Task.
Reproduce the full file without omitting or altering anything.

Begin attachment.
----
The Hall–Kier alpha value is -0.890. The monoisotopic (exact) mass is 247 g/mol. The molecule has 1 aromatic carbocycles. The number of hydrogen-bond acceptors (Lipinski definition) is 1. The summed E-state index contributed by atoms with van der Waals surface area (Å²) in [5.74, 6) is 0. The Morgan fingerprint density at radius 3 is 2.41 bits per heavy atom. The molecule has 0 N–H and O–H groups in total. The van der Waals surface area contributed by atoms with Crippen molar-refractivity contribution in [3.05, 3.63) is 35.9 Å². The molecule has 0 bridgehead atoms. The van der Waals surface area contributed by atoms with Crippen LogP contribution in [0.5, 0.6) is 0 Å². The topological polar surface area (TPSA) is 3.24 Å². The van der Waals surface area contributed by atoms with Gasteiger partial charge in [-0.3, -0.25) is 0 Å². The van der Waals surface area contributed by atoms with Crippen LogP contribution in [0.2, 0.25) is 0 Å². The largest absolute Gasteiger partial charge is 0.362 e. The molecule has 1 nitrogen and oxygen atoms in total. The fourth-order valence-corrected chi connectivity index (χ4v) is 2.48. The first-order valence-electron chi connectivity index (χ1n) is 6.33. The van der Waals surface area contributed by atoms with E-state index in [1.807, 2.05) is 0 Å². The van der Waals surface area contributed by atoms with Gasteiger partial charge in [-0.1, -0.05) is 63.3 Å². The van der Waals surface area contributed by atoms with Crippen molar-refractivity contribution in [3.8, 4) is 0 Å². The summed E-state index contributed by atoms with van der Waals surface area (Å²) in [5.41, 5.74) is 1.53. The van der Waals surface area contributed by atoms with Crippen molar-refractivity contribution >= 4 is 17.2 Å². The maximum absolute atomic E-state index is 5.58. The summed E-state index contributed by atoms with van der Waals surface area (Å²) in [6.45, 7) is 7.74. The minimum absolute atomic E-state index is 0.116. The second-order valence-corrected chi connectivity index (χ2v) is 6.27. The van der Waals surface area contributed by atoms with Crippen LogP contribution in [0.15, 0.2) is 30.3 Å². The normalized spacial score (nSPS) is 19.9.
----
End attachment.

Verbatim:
The Hall–Kier alpha value is -0.890. The monoisotopic (exact) mass is 247 g/mol. The molecule has 1 aromatic carbocycles. The number of hydrogen-bond acceptors (Lipinski definition) is 1. The summed E-state index contributed by atoms with van der Waals surface area (Å²) in [5.74, 6) is 0. The Morgan fingerprint density at radius 3 is 2.41 bits per heavy atom. The molecule has 0 N–H and O–H groups in total. The van der Waals surface area contributed by atoms with Crippen molar-refractivity contribution in [3.05, 3.63) is 35.9 Å². The molecule has 0 bridgehead atoms. The van der Waals surface area contributed by atoms with Crippen LogP contribution in [0.5, 0.6) is 0 Å². The topological polar surface area (TPSA) is 3.24 Å². The van der Waals surface area contributed by atoms with Gasteiger partial charge in [-0.3, -0.25) is 0 Å². The van der Waals surface area contributed by atoms with Crippen LogP contribution in [0.2, 0.25) is 0 Å². The largest absolute Gasteiger partial charge is 0.362 e. The molecule has 1 nitrogen and oxygen atoms in total. The fourth-order valence-corrected chi connectivity index (χ4v) is 2.48. The first-order valence-electron chi connectivity index (χ1n) is 6.33. The van der Waals surface area contributed by atoms with E-state index in [1.807, 2.05) is 0 Å². The van der Waals surface area contributed by atoms with Gasteiger partial charge in [-0.1, -0.05) is 63.3 Å². The van der Waals surface area contributed by atoms with Crippen molar-refractivity contribution in [3.8, 4) is 0 Å². The summed E-state index contributed by atoms with van der Waals surface area (Å²) in [5.41, 5.74) is 1.53. The van der Waals surface area contributed by atoms with Crippen molar-refractivity contribution >= 4 is 17.2 Å². The maximum absolute atomic E-state index is 5.58. The summed E-state index contributed by atoms with van der Waals surface area (Å²) in [6.45, 7) is 7.74. The minimum absolute atomic E-state index is 0.116. The second-order valence-corrected chi connectivity index (χ2v) is 6.27. The van der Waals surface area contributed by atoms with Crippen LogP contribution in [0.15, 0.2) is 30.3 Å². The normalized spacial score (nSPS) is 19.9.